The upcoming American Society of Clinical Oncology (ASCO) meeting in Chicago will be crucial for UK drugmaker AstraZeneca, which recently rejected a high-profile takeover offer from US rival Pfizer.

Investors are closely watching the company's prospects with its cancer drugs under development, which it highlighted to back its decision to remain as an independent company.

In the biggest annual medical meeting for cancer doctors starting from 30 May, AstraZeneca will present the results of its clinical trials for a number of cancer therapies. It is looking to feature more than 40 scientific abstracts to highlight its strength in the key oncology division.

"We continue to deliver on our late stage assets and drive our scientific leadership in oncology, as clearly demonstrated by the recent accelerated development of key assets," said Briggs Morrison, chief medical officer at AstraZeneca.

The company earlier noted that it has a comprehensive portfolio "strongly positioned to exploit synergistic combinations of small molecules and biologics in oncology."

It particularly noted that its experimental lung cancer drug, known as AZD9291, which is undergoing an early-stage Phase I trial, shrank tumours in 51% of cancer patients. If approved the drug could generate as much as $3bn ($1.8bn, €2.2bn) in annual revenues for AstraZeneca.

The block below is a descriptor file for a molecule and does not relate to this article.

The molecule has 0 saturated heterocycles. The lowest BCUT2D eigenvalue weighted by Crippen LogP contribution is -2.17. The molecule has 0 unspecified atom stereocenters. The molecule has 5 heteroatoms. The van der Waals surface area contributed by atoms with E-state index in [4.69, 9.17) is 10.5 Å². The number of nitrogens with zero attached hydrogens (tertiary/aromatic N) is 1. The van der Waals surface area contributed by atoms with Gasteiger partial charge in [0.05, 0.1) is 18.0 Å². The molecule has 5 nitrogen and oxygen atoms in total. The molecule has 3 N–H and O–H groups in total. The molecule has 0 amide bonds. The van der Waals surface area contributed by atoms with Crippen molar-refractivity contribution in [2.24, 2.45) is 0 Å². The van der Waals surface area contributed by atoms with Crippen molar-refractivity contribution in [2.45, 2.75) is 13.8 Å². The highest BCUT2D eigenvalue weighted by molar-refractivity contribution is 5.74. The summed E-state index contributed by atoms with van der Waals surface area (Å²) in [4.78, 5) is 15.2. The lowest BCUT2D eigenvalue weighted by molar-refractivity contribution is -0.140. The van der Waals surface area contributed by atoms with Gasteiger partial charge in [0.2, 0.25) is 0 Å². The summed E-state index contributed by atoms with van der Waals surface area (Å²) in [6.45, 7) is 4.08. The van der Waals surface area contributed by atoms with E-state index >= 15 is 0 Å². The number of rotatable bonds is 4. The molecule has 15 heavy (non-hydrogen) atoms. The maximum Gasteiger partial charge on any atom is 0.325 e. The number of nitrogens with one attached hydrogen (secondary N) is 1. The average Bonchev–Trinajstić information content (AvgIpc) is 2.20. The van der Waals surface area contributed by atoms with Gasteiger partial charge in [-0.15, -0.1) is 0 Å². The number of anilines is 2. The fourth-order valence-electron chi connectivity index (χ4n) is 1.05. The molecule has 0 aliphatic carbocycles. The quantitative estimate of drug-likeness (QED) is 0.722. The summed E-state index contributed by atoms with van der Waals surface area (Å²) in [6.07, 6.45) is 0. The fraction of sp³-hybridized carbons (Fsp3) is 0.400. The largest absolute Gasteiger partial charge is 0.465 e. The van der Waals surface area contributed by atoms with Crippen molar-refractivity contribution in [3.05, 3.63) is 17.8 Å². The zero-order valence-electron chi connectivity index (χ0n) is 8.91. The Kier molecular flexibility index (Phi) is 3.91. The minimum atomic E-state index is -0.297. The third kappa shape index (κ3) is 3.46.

AstraZeneca's experimental drugs have been one of the reasons that prompted Pfizer for a combination. However, AstraZeneca was of the view that Pfizer's move was opportunistic and the offer price was cheap given its future prospects.

Rejecting Pfizer's proposal, AstraZeneca CEO Pascal Soriot earlier issued an aggressive 10-year sales forecast, projecting a 75% increase in total sales to $45bn by 2023.

On 26 May, Pfizer formally withdrew from its attempt, saying it cannot increase its offer further. Pfizer's deadline to make a deal with AstraZeneca ended at 5pm BST on 26 May as per the UK takeover rules, but the company may come up with a fresh proposal after six months.

Pfizer raised its offer two times, finally valuing AstraZeneca at about £69bn or £55.00 per share.

"We continue to believe that our final proposal was compelling and represented full value for AstraZeneca based on the information that was available to us," CEO Ian Read said.

The US company earlier noted that it would not make a hostile offer directly to AstraZeneca shareholders and would only announce a firm intention to make an offer with the recommendation of the board of directors of AstraZeneca.